She had done it before. She could do it again.

The village of Inzell boasted a grocer, a butcher, a clothing store and a combination tobacconist and kiosk. The stores were evenly spaced along either side of a narrow road. All were identical two-storey buildings of burnished wood and whitewashed cement topped with dark shingle roofs. Running up the mountainside behind them were a host of chalets, cabins and huts. Window boxes blossoming with daisies and dandelions brightened every sill. To all appearances, the war had never ventured into this Alpine valley. At the far side of the village, a tall stone fountain shaped like Napoleon's Obelisk shot water into a circular pool. Next to it stood a railway station, complete in every detail except one. No tracks passed before the passenger platform. Construction of the spur from Ruhpolding to Inzell had stopped in February 1943. After Stalingrad, every ingot of steel, every bar of iron and every cord of wood was diverted to the protection of the Reich.

Setting down the wheelbarrow next to the fountain, Ingrid lifted the harness from her neck, then peeled the foulard from her hair and dunked her head into the cold water. A shiver of pride and relief swept her body. After rinsing her hands, she pulled her hair back into a pony tail and smoothed her dress. Her damp fingers made sure it clung in all the right places. Now she could do business.

"Good morning, Frau Grafin," chirped Ferdy Karlsberg as she entered his tiny store. "How are you this lovely day?"

Like every grocer she'd known, Karlsberg was short and fat and, if not a pincher, at least a leerer. He had ginger hair and bright blue eyes and cheeks so bloated she swore he must be caching a dozen acorns for the winter. As usual, he was having a great deal of trouble keeping his eyes from her dress. Today, though, she welcomed his interest.

"Good morning, Herr Karlsberg," she answered, determined to match his good cheer. "I'm wonderful, thank you." She didn't dare say it was much too hot for trudging down the mountain with a thousand pound wheelbarrow. Instead, she chose her most vulnerable smile. "The usual, I'm afraid."

She removed a yellow card from her dress and passed it across the counter. Her ration card entitled her to three loaves of bread, two hundred grams of meat, one hundred grams of butter, one hundred grams of sugar, a pound of flour and a pound of wheat each week. Theoretically, it was enough to insure a daily intake of 1,200 calories for three adults and one child. But theory died a quick death in the real world. The meat sausage, actually was often rancid; the butter, sour; the bread always black and stale. There was nothing wrong with the sugar, flour or wheat once one removed the rat droppings.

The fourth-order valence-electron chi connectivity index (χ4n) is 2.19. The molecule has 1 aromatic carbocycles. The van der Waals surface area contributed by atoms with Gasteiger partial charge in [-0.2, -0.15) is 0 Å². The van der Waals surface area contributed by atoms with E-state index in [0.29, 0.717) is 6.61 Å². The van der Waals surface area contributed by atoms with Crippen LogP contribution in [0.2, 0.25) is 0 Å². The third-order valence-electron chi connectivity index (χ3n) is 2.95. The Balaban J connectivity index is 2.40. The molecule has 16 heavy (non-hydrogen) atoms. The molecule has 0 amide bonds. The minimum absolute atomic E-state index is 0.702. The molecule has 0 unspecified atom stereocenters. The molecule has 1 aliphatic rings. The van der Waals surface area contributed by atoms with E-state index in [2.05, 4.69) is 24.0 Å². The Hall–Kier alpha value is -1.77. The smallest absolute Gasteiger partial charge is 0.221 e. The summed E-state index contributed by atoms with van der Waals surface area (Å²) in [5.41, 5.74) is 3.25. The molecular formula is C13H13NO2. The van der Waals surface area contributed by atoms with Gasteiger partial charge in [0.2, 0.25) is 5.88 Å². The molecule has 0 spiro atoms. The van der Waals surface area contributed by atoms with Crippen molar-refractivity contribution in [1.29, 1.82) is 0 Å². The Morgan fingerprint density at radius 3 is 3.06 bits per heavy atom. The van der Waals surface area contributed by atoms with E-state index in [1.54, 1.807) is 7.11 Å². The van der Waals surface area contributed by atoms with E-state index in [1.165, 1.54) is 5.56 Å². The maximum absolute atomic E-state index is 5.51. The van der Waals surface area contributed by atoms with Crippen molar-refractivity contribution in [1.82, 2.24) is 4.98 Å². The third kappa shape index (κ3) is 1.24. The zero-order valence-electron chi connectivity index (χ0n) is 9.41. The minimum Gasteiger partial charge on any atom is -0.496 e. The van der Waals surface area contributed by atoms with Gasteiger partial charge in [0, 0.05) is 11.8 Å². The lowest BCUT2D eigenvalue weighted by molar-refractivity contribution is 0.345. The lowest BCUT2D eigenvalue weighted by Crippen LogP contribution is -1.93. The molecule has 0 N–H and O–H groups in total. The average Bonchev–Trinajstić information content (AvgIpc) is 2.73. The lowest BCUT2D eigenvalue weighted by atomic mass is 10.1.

Karlsberg tore a square of brown paper from a dispenser on the wall and laid it on the counter. Turning his back to her, he ran a hand along his shelves collecting first the bread, then the sausage. Naturally, he chose the smallest ones. He measured out the flour and wheat, weighing them on a scale she was sure ran a few ounces heavy, then placed each in a paper sack. When she asked about her sugar and butter, he shrugged. "The food authority failed to provide any in the latest delivery. I am sorry."

Ingrid offered Karlsberg her best smile. The food was hardly enough to feed a growing boy, let alone Papa, Herbert and herself. She'd spent hours figuring how she might get her hands on a ration card entitling her to more food. Miners in the Ruhr were receiving double rations, as were farmers and skilled laborers. A widow and her child were hardly vital to the nation's reconstruction.

There was another way.

She recalled her visit from General Carswell, his kindly smile and flirtatious manner.

Would she be interested answering some questions about her father's activities, say at the Casa Carioca in Garmisch? Eyeing the meager provisions set on the counter, she decided she'd been naive to decline so quickly.

Karlsberg wrapped the bread and sausage and, using both of his stubby hands, slid them across the counter. "Is there something else I can help you with?" His eyes were fixed on the only thing he found more appealing than her wet dress the wheelbarrow outside his front window.

Ingrid smiled coyly, baiting him. "Are you sure you don't have any sugar?" Karlsberg blushed, then grew angry at his shame. "Come around back and don't make any trouble."